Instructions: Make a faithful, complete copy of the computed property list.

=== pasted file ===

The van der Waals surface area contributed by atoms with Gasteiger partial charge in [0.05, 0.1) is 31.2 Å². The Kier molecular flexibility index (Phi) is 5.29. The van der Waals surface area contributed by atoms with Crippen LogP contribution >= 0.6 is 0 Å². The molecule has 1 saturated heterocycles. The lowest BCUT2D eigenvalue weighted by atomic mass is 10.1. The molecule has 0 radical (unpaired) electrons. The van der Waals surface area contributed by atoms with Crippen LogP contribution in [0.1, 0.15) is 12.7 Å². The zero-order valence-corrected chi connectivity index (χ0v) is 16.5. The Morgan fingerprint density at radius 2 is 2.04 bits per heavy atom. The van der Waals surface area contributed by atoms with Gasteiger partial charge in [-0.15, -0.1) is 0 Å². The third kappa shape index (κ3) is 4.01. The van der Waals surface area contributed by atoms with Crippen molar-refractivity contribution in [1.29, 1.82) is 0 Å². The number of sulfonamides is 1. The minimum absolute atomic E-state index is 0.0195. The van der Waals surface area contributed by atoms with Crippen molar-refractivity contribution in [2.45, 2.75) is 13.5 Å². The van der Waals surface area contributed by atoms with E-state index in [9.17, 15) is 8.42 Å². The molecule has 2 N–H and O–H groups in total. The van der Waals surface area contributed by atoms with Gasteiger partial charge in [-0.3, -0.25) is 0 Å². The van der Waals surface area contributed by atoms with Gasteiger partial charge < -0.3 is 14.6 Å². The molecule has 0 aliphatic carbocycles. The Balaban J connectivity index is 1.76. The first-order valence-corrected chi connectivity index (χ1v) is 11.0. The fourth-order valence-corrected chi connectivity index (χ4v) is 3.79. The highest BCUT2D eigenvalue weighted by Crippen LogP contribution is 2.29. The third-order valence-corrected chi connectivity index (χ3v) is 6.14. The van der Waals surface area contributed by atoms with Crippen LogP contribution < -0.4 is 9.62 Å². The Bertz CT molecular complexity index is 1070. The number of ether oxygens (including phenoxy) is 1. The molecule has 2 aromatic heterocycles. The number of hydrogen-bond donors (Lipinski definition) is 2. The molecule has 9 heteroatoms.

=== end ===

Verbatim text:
The van der Waals surface area contributed by atoms with Gasteiger partial charge in [0.05, 0.1) is 31.2 Å². The Kier molecular flexibility index (Phi) is 5.29. The van der Waals surface area contributed by atoms with Crippen LogP contribution >= 0.6 is 0 Å². The molecule has 1 saturated heterocycles. The lowest BCUT2D eigenvalue weighted by atomic mass is 10.1. The molecule has 0 radical (unpaired) electrons. The van der Waals surface area contributed by atoms with Crippen LogP contribution in [0.1, 0.15) is 12.7 Å². The zero-order valence-corrected chi connectivity index (χ0v) is 16.5. The Morgan fingerprint density at radius 2 is 2.04 bits per heavy atom. The van der Waals surface area contributed by atoms with Gasteiger partial charge in [-0.15, -0.1) is 0 Å². The third kappa shape index (κ3) is 4.01. The van der Waals surface area contributed by atoms with Crippen molar-refractivity contribution in [1.29, 1.82) is 0 Å². The number of sulfonamides is 1. The minimum absolute atomic E-state index is 0.0195. The van der Waals surface area contributed by atoms with Crippen molar-refractivity contribution in [2.45, 2.75) is 13.5 Å². The van der Waals surface area contributed by atoms with E-state index in [9.17, 15) is 8.42 Å². The molecule has 2 N–H and O–H groups in total. The van der Waals surface area contributed by atoms with Gasteiger partial charge in [-0.3, -0.25) is 0 Å². The van der Waals surface area contributed by atoms with Gasteiger partial charge < -0.3 is 14.6 Å². The molecule has 0 aliphatic carbocycles. The Balaban J connectivity index is 1.76. The first-order valence-corrected chi connectivity index (χ1v) is 11.0. The fourth-order valence-corrected chi connectivity index (χ4v) is 3.79. The highest BCUT2D eigenvalue weighted by Crippen LogP contribution is 2.29. The third-order valence-corrected chi connectivity index (χ3v) is 6.14. The van der Waals surface area contributed by atoms with Crippen LogP contribution < -0.4 is 9.62 Å². The Bertz CT molecular complexity index is 1070. The number of ether oxygens (including phenoxy) is 1. The molecule has 2 aromatic heterocycles. The number of hydrogen-bond donors (Lipinski definition) is 2. The molecule has 9 heteroatoms.